-The ambiguous and hybrid nature of this arrangement is further highlighted because the second appeals procedure (i.e. that of the regulation) says nothing about the special appeals court for de-Baathification cases at all, but instead refers to the “elections court”اﻟﮭﯿﺌﺔ اﻟﻘﻀﺎﺋﯿﺔ ﻟﻼﻧﺘﺨﺎﺑﺎت , which may never have come into existence in the real world. In another regulation this court is defined as a court composed of three judges appointed by the ordinary federal court of cassation (not the special appeals court for de-Baathification). But instead of following the regulation, the IHEC has brought in the special appeals court for de-Baathification cases that was hastily created by the Iraqi parliament in January in an attempt at improving the legal façade of the de-Baathification process – this was seen as especially important since the current accountability and justice board (which has been driving the whole process forward) was never selected according to the procedures stipulated in the accountability and justice act… In other words, the IHEC in this case is neither faithful to the accountability and justice act nor in compliance with its own regulations.
-If Mutlak’s case had been properly considered by the elections court then that court would have had the power to either reinstate him or postpone his case and reinstate him temporarily for the elections, in contrast to the special appeals court for de-Baathification cases which only has more limited powers related to the question of de-Baathification status. As said, it is unclear whether this court has ever been seated – if not, then the ordinary court of cassation would have been the more appropriate alternative for the cases of Mutlak and Ani. At any rate, what is clear is that by cutting and pasting from the accountability and justice act and the regulations for approval of entities, the IHEC has created a legal hybrid that is grossly incoherent and with an appeals process that is arbitrary in the extreme and subject to political machinations.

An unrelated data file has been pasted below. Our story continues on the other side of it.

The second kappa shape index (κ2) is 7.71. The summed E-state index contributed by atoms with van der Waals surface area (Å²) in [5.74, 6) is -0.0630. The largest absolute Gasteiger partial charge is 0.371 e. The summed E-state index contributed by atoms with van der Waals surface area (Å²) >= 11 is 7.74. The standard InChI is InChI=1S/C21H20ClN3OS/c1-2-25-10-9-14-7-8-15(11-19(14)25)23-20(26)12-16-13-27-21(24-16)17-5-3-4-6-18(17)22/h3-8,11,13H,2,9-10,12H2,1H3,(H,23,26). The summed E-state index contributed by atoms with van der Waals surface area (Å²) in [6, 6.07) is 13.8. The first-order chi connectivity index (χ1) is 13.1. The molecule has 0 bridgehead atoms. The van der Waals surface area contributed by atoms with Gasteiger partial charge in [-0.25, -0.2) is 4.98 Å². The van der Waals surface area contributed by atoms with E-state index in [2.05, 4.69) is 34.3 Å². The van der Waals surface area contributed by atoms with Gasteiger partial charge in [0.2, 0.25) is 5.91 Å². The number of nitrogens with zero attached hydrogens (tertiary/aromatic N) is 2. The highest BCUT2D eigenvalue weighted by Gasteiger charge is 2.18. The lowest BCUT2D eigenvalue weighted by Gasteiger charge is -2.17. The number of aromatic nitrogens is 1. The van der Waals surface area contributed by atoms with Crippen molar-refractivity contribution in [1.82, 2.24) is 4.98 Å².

-Mutlak has moreover had his whole list banned with reference to another document that was undemocratically adopted, CPA order 97 of 2004, which basically gives the IHEC unrestricted right to ban any party it does not like. The recourse to this edict by Paul Bremer once more shows how the de-Baathification board has major problems with producing plausible pretexts for its actions.
-This disintegration of the legal framework has set the stage for similar processes at the local level across Iraq, where vigilante de-Baathification is being reported in several governorates, often abetted by local leaders of State of Law and Iraqi National Alliance who apparently compete in being toughest on de-Baathification. Legal justifications are being made up entirely, including a suggestion that “the constitution bars previous Baathists from having high positions in the state” (in Amara; in fact the constitution only stipulates a special de-Baathification requirement for certain jobs including the presidency council), and the idea that a member at the lowest level of the Baath party should be disqualified from the local administration (today in Babel; with the exception of the security sector, according to the law only members higher than the firqa level are to be de-Baathified.)
This all raises the question of whether yesterday’s release of 6,172 candidate names was indeed intended as the final list. Other wire reports today say only 28 appeals were accepted, and a few reinstatements were in fact noted in the list that was published yesterday. In other words, we have seen an almost total reversal of the position of the special appeals court within less than one week, suggesting that considerable political pressure has been brought to bear on its members as they tried to navigate the utter legal chaos that is the Iraqi de-Baathification process.